Monday, April 28, 2014 • Page 37 dant(s) District Judge: Ruben Castillo Magistrate Judge: Michael T. Mason 1:12 cv 3446 NOTICE OF SPECIAL COMMISSIONER'S SALE NOTICE IS HEREBY GIVEN that in pursuance of a Judgment heretofore entered on August 29, 2012. I, Edward Grossman, Special Commissioner for this court will on May 12, 2014 the hour of 1:00 p.m. at Will County Courthouse, 14 W. Jefferson St., Joliet, IL., sell at public auction to the highest bidder for cash and all singular, the following described premises and real estate in said Judgment mentioned, situated in the County of Cook and State of Illinois, or so much thereof as shall be sufficient to satisfy said Judgment to wit: UNIT NO.2 IN WINDERMERE WEST 111 CONDOMINIUM AS DELINEATED ON A SURVEY OF THE FOLLOWING DESCRIBED REAL ESTATE: LOT "A" IN WINDERMERE WEST UNIT NINE SECOND ADDITION, A RESUBDIVISION OF LOT 77 IN WINDERMERE WEST UNIT EIGHT, BEING A SUBDIVISION OF PART OF THE NORTHWEST 1/4 OF SECTION 27, TOWNSHIP 35 NORTH, RANGE 11 EAST OF THE THIRD PRINCIPAL MERIDIAN, ACCORDING TO THE PLAT THEREOF RECORDED APTIL 27, 1987 AS DOCUMENT NO R87-21293, IN WILL COUNTY, ILLINOIS, WHICH SURVEY IS ATTACHED AS EXHIBIT "A" TO THE DECLARATION OF CONDOMINIUM RECORDED AS DOCUMENT NO R87-47437, AS AMENDED FROM TIME TO TIME, TOGETHER WITH ITS UNDIVIDED PERCENTAGE INTEREST IN THE COMMON ELEMENTS. COMMONLY KNOWN AS: 1003 Southgate Road, New Lenox, IL 60451. PERMANENT INDEX NO.: 0827-102-001-1004 Judgment: $121,980.59 Anyone interested in bidding at the foreclosure sale should make their own examination of title and the estate and should also examine the court file. Nothing herein is to be construed as a substitute for the necessity of making these examinations. Property will NOT be opened for inspection. SALE TERMS: 10% down by certified funds, balance within 24 hours, certified funds. No refunds. The sale shall be subject to general taxes and to special assessments. Upon the sale being made the purchaser will receive a Certificate of Sale, which will entitle the purchaser to a Deed on a specified date unless the property is redeemed according to law. For information contact Potestivo & Associates, P.C., 223 West Jackson Blvd., Suite 610, Chicago, IL 60606 (312)263-0003. Pursuant to section 15-1507 (c) (7) of the Illinois Code of Civil Procedure, no information other than the information contained in this Notice will be provided. Edward Grossman Special Commissioner I596770 (Published in the Herald-News April 14, 21, 28, May 5, 2014)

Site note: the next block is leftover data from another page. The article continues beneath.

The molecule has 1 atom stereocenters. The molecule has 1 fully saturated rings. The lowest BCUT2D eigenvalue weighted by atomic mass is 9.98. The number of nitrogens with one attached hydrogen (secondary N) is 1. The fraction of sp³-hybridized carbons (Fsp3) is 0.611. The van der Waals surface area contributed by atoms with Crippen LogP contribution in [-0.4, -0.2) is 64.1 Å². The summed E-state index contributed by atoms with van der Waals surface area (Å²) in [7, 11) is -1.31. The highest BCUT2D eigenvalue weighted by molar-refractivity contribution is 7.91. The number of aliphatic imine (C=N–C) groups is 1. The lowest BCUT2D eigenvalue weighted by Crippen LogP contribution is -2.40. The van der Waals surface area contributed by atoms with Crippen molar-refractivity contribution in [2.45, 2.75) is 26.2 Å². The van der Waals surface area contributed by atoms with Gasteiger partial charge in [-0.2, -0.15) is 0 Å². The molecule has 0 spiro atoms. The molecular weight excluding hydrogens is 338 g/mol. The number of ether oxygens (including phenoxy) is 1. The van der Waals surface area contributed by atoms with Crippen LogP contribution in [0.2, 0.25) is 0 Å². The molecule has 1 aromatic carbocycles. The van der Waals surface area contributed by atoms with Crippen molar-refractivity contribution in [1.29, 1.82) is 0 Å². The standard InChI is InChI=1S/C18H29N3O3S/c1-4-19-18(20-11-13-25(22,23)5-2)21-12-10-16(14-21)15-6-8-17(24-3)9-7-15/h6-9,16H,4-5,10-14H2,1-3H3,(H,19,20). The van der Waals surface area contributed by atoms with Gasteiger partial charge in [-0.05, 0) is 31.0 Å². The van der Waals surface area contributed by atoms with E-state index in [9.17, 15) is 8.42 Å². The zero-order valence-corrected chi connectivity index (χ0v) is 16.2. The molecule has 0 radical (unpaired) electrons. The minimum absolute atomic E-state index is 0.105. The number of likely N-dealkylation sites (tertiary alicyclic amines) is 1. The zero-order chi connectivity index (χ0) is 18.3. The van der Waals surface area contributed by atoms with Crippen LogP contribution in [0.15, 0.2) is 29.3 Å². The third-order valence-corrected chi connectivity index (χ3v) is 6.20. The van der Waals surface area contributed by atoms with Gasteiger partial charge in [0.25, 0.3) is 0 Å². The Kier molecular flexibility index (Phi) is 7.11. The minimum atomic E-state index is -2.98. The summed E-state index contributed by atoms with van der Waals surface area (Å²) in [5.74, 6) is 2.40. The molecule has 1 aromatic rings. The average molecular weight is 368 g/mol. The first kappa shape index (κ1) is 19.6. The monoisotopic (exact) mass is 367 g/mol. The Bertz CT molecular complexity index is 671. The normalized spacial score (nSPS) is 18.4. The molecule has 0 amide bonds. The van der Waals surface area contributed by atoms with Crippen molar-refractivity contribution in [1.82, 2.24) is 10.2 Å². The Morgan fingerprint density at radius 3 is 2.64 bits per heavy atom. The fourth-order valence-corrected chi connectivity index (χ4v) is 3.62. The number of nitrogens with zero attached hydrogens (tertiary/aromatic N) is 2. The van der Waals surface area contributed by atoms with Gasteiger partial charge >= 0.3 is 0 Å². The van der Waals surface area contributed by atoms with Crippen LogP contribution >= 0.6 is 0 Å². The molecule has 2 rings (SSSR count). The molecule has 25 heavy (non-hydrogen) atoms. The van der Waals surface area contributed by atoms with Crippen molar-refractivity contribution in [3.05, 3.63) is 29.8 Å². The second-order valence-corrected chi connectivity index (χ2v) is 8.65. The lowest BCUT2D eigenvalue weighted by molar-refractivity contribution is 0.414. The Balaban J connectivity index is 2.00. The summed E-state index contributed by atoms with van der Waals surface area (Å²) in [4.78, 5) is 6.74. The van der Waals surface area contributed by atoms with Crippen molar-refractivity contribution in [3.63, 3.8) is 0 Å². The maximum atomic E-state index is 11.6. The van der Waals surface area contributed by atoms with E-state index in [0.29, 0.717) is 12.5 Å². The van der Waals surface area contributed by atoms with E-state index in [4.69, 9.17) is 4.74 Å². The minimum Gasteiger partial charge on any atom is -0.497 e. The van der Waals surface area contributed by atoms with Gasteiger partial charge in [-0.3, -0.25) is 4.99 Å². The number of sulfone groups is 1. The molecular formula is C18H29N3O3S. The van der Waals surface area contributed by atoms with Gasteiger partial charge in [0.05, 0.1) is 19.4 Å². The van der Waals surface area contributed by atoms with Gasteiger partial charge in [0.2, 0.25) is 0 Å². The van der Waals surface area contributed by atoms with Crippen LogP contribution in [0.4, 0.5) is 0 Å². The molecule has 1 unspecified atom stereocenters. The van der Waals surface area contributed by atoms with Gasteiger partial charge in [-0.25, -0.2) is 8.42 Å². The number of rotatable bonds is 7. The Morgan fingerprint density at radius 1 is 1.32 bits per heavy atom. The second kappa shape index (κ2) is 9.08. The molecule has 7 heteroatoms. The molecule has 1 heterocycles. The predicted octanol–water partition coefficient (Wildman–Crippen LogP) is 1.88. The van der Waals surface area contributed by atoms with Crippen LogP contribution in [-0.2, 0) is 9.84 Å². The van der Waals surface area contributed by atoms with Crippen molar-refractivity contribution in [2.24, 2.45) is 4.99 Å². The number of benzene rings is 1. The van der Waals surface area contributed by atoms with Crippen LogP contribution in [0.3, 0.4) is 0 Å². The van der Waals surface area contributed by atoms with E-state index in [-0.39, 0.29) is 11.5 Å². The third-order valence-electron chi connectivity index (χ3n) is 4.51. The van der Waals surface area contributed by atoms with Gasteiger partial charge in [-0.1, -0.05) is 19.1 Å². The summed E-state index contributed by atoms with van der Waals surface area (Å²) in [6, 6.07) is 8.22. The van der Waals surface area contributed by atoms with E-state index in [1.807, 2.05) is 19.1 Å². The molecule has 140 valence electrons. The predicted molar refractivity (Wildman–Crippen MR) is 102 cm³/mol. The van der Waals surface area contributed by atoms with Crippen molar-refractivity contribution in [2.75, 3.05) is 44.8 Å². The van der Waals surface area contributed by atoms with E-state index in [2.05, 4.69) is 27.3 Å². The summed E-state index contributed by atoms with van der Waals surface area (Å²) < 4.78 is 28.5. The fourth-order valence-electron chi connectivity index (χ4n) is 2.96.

PUBLIC NOTICE IN THE UNITED STATES DISTRICT COURT FOR THE NORTHERN DISTRICT OF ILLINOIS EASTERN DIVISION Deutsche Bank National Trust Company, As Indenture Trustee For Argent Securities, Inc., Asset-Backed Pass-Through Certificates, Series 2004-W3 Plaintiff v. Sharon Ranieri, Capital One Bank (USA), N.A., Windermere West 111 Condominium Association, City of New Lenox Defendant(s)

PUBLIC NOTICE NOTICE OF INTENT TO ISSUE A CATEGORICAL EXCLUSION. The Illinois Environmental Protection Agency (IEPA) has issued a Notice of Intent to Issue a Categorical Exclusion to the City of Lockport. The City has applied to the IEPA Public Water Supply Loan Program to request funding to help finance the construction of three iron filtration facility at the site of the existing Wells 9, 10, and 11

g well houses. Well 9 is located on the east side of Gougar road approximately 1000 feet south of the intersection of 151st Street and Gougar Road. Well 10 is located North of 151st Street about 300 feet west of I-355. Well 11 is located east of the intersection of 146th Place and 135th Avenue. Detailed location maps can be found in the facility planning information mentioned below.

PUBLIC NOTICE NOTICE OF PUBLIC SALE OF PERSONAL PROPERTY

Notice is hereby given that the undersigned will sell, to satisfy lien of the owner, at public sale by competitive bidding on Tuesday, May 13th, 2014 at 10:30AM at the Extra Space Storage facility located In accordance with its loan rules at: under Title 35, Subtitle F, Chapter 3481 Mall Loop Drive II, Part 662.520(a) (State EnvironJoliet, IL. 60431 mental Review), the IEPA has de# 815-254-4283 termined that the City's proposed

projects may be excluded from a detailed environmental impact review. The projects consist of the construction of an iron filtration building at the site of Wells 9, 10 and 11 which will have minimal potential to cause negative environmental impact. The facility planning information is available for review at the Public Works Facility at 17112 Prime Boulevard. Direct questions to Amy Wagner, Director of Engineering, at the same address. Public comment will be accepted at the Public Works Facility office through May 16, 2014.

The personal goods stored therein by the following may include, but are not limited to general household, furniture, boxes, clothes, and appliances. -

Unit 120, Thomas Swabowski Unit 186, Theresa Kocik Unit 238, Paul Boeckman Unit 248, Susan Porter Unit 501, Breanna Nicol English Unit 579, Danielle Rorex Unit 580, Alexei Gutierrez Unit 590, Zachary Voitik